At 100 Toys, we love open-ended play and that means activities with no predetermined outcome. Puzzles couldn't be further from this ideal, so why do we include them in the 100?
Puzzles work on so many levels, from problem solving and fine motor skills, to hand-eye co-ordination and concentration. Completing a puzzle - one that is appropriate for their age - also gives children a vital sense of achievement. Feeling confident in their abilities and knowing they can successfully complete things is important, because it gives them courage to try new activities they might otherwise avoid for fear of failure. On a secondary level, puzzles with illustrations, characters and words, can help inform and build knowledge around particular topics. From farmyards and French, to colours, numbers and shapes, they are a great way to develop discussions. When choosing your jigsaw, the most important thing to remember is that it should be age and skill-appropriate.
Babies: Before tackling traditional puzzles, babies need the gross- and fine-motor control to put one object inside another. Posting anything to hand into the nearest hole is a great first step (unless it's your car keys!). Grapat's bowls and balls make a beautiful alternative, especially as they double as a great object permanence game.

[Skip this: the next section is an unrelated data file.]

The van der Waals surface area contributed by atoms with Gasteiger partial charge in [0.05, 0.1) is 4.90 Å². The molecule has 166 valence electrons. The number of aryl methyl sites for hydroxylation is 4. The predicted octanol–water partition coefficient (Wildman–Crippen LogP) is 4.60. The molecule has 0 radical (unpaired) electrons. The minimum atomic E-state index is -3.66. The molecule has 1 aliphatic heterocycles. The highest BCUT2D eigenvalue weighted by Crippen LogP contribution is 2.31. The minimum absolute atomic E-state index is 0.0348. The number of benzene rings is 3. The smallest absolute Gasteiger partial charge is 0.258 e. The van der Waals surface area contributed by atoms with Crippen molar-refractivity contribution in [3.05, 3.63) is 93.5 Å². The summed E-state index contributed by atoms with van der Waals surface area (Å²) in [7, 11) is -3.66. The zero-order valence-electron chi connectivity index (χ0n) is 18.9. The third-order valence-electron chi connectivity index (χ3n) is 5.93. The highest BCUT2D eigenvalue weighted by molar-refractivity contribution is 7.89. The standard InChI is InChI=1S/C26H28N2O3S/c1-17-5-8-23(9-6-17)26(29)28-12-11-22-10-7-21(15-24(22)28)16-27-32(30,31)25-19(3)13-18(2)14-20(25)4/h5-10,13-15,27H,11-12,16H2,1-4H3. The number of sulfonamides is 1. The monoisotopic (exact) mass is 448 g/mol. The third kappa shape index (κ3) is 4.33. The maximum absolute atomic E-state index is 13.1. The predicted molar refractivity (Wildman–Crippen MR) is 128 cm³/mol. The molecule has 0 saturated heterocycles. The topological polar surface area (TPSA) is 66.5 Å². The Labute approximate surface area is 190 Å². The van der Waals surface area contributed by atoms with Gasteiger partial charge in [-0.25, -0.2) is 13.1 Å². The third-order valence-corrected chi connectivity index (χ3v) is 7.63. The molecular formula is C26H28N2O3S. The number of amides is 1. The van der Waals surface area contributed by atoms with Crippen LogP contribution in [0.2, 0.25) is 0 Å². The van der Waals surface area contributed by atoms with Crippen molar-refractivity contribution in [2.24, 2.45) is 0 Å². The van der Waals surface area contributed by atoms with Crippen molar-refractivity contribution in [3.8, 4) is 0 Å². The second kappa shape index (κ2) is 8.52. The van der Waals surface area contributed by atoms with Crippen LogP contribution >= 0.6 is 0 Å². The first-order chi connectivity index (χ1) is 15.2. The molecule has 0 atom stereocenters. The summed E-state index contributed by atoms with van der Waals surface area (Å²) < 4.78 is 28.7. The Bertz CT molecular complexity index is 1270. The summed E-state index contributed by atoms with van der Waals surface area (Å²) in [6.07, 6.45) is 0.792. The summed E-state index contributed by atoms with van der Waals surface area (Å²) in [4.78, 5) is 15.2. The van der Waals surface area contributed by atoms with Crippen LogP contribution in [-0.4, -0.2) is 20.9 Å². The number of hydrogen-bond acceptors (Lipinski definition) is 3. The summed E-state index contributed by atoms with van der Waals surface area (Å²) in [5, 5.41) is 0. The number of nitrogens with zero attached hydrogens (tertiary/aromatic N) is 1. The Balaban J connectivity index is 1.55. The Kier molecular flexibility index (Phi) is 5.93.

Toddlers: Now they're ready to handle the pieces with more control and to orientate them correctly. This is the age of the shape and farmyard puzzle.
Next come two- and three-piece puzzles, for example where you put together the front and back of an animal.
Preschoolers: Show them that it's best to start with the corners and then find the pieces with straight edges and a four-year-old will happily complete a 100-piece puzzle independently. And don't forget that puzzles are not just jigsaws. You can branch out and explore three-dimensional challenges such as a Grimm's rainbow or puzzle square.